PlaneClear Sets Higher Bar for Charter Brokerage Services

Aviation International News » January 2012
January 1, 2012, 5:20 AM

In an era when the Internet is eliminating many forms of privacy, the charter industry remains somewhat opaque, leaving charter clients without essential information about their trips, in the opinions of James Chitty and Nicolos Bozzo, founders of PlaneClear, based in Long Island City, N.Y.

Chitty, PlaneClear’s president, worked for Liberty Jet and vice president Bozzo for Gama Aviation before they founded PlaneClear in 2008, “to bring unprecedented transparency to the private charter market,” according to a PlaneClear statement.

“We put this together to bridge those different vehicles,” said Chitty, referring to the two primary entities involved in most charter trips, brokers and the operator (charter certificate holder). “There was a total lack of transparency,” he said. Sometimes a client would book a trip and an airplane wouldn’t show up, and the client wouldn’t know what to do and in some cases not even which operator was supposed to be conducting the flight.

PlaneClear acts as a broker, but with added features, primarily full disclosure of all aspects of the trip. “We provide total transparency,” Chitty said.

To join the PlaneClear service, customers pay an annual retainer then 2.5 percent per trip on top of the cost to PlaneClear (which is also disclosed). There is also a non-retainer membership option. Customers pay for each charter flight themselves, directly to the operator and separately from the PlaneClear fee.

Anyone can, of course, go directly to the charter operator and arrange trips without the help of brokers, but the majority of charter trips are broker-arranged. What PlaneClear offers, Chitty explained, is the ability not only to get help arranging trips but also customized criteria for each member.

Service Customization

When a new client joins, PlaneClear builds a client profile, which includes any details that are important such as allergies, catering standards, rental-car preferences, minimum pilot experience, third-party audits, insurance coverage, aircraft age and equipment, no fuel surcharges or repositioning fees, and so on. One client, for example, wants pilots with a minimum of 10,000 flight hours and aircraft that are no more than 10 years old. “This takes the 4,000 aircraft available down to 150 in the blink of an eye,” said Chitty. “We make sure those criteria are met.”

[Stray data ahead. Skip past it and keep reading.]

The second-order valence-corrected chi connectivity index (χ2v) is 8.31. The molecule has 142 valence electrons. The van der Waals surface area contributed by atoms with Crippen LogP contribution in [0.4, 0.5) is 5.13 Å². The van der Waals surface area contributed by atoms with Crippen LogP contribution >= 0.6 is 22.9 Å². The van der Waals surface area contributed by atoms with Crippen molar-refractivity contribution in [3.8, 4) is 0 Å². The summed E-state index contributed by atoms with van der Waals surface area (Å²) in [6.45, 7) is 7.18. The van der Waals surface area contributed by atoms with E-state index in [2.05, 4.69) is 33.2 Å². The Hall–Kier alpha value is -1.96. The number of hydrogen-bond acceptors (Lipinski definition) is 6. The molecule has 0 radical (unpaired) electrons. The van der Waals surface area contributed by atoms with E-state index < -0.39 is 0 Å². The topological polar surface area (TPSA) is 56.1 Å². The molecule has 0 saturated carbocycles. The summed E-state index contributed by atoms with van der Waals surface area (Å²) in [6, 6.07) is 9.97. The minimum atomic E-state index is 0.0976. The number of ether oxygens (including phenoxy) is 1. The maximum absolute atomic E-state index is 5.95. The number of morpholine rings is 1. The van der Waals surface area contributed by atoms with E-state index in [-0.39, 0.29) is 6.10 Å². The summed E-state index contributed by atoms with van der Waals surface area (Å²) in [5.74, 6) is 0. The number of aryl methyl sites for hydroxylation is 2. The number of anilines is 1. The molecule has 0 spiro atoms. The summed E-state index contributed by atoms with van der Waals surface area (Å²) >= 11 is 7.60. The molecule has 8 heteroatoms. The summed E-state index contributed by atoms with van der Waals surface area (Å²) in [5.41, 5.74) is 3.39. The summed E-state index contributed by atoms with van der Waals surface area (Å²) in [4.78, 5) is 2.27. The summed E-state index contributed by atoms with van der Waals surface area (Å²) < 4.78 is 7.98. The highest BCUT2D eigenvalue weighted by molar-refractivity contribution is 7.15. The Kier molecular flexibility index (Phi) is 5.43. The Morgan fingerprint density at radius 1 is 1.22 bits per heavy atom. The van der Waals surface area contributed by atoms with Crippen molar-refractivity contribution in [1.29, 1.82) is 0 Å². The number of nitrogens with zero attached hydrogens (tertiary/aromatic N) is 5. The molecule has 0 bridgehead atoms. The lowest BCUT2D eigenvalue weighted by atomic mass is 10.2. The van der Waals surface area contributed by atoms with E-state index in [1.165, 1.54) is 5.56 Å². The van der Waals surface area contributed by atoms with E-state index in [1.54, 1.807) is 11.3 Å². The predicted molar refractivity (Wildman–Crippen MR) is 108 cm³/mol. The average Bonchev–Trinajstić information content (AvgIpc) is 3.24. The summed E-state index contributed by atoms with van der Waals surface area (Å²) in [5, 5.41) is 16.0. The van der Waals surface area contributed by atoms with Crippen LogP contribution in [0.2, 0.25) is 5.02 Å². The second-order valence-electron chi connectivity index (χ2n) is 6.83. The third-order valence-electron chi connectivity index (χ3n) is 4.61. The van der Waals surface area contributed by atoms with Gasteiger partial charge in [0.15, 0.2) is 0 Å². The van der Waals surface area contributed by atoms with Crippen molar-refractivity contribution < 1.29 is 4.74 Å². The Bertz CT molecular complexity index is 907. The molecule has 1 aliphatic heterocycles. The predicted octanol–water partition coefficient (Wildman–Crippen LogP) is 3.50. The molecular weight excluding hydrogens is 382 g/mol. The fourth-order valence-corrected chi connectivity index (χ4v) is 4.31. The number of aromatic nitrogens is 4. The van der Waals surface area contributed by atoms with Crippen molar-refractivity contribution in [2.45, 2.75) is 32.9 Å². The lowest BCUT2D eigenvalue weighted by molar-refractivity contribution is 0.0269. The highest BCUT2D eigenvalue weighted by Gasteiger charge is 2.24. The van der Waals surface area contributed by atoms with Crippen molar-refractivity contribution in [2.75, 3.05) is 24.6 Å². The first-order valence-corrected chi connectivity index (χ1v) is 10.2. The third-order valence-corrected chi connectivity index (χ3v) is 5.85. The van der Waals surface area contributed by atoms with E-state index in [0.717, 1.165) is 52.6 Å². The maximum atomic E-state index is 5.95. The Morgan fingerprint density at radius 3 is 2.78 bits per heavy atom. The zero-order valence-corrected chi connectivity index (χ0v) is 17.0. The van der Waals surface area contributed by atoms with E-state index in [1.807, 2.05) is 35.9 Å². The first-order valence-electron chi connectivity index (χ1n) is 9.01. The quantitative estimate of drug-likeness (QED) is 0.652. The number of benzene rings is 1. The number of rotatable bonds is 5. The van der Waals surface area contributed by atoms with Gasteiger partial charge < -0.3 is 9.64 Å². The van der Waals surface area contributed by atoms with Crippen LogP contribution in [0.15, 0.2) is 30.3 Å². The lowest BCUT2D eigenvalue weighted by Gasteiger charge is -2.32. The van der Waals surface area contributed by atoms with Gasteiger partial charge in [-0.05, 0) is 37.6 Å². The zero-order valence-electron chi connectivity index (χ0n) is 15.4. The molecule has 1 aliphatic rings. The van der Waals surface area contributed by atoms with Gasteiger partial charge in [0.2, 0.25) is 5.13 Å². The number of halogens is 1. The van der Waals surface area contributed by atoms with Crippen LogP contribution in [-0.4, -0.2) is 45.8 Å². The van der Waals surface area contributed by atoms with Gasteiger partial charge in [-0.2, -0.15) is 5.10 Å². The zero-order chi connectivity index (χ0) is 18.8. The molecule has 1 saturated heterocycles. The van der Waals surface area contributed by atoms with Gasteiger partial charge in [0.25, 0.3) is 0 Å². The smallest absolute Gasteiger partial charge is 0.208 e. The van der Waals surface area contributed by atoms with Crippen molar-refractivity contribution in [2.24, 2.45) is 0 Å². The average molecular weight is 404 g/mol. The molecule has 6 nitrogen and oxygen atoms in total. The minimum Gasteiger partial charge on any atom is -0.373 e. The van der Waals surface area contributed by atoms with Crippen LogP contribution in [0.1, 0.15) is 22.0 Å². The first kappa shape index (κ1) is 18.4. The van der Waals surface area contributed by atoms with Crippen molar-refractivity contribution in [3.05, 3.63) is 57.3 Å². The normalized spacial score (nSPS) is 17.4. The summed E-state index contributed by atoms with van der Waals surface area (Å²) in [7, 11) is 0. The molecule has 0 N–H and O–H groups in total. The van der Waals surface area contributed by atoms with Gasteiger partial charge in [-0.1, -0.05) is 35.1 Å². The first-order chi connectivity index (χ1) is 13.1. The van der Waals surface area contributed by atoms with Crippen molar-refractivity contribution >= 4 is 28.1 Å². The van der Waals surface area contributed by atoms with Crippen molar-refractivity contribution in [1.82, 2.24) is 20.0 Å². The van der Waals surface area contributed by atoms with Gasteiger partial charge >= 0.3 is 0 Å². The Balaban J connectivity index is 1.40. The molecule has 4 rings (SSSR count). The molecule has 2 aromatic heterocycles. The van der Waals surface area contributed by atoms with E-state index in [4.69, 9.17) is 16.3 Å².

PlaneClear will source as many quotes as the client wants, and its buying power helps keep cost to a minimum and justifies the 2.5-percent fee. “We like to think we have some buying power and hope we’re getting a pretty aggressive deal in some situations,” he said. “Our only allegiance is [to the client], not the operator. We’re looking out for their efficiency interests.” The fee is also part of PlaneClear’s transparency policy, which includes revealing every detail of the charter operator’s quote. “Transparency seems like something that is lacking in many industries,” he said. “People are afraid of giving access. The small fees we collect are worth it.”

After each trip, PlaneClear follows up with the client to go over any problems and make sure they are addressed. “This is an ever-growing process,” said Chitty. “[For example], this tail number doesn’t work for this client.” If a seatback doesn’t recline or other problem, PlaneClear will contact the operator to make sure it is fixed.

Chitty doesn’t worry about customers making direct contact with operators. “We’re putting our faith in the operators by putting them in contact with our members,” he said. “It’s a high-touch business. We do a good enough job that our clients don’t have a need to go outside our program. If everyone did everything transparently there wouldn’t be any need [for this kind of service].”

But even if all charter transactions were completely disclosed to all parties, he explained, PlaneClear provides a service because it is focused on its customers, whereas charter operators’ “loyalty is to their fleet. The majority of [charter operators] make money on management fees. We’re not married to a specific fleet; our allegiance is to the client.”

PlaneClear recently became a Wyvern-authorized broker. As an authorized broker, PlaneClear can provide clients a Pass report, which details the charter operator’s compliance with the Wyvern safety audit standard.

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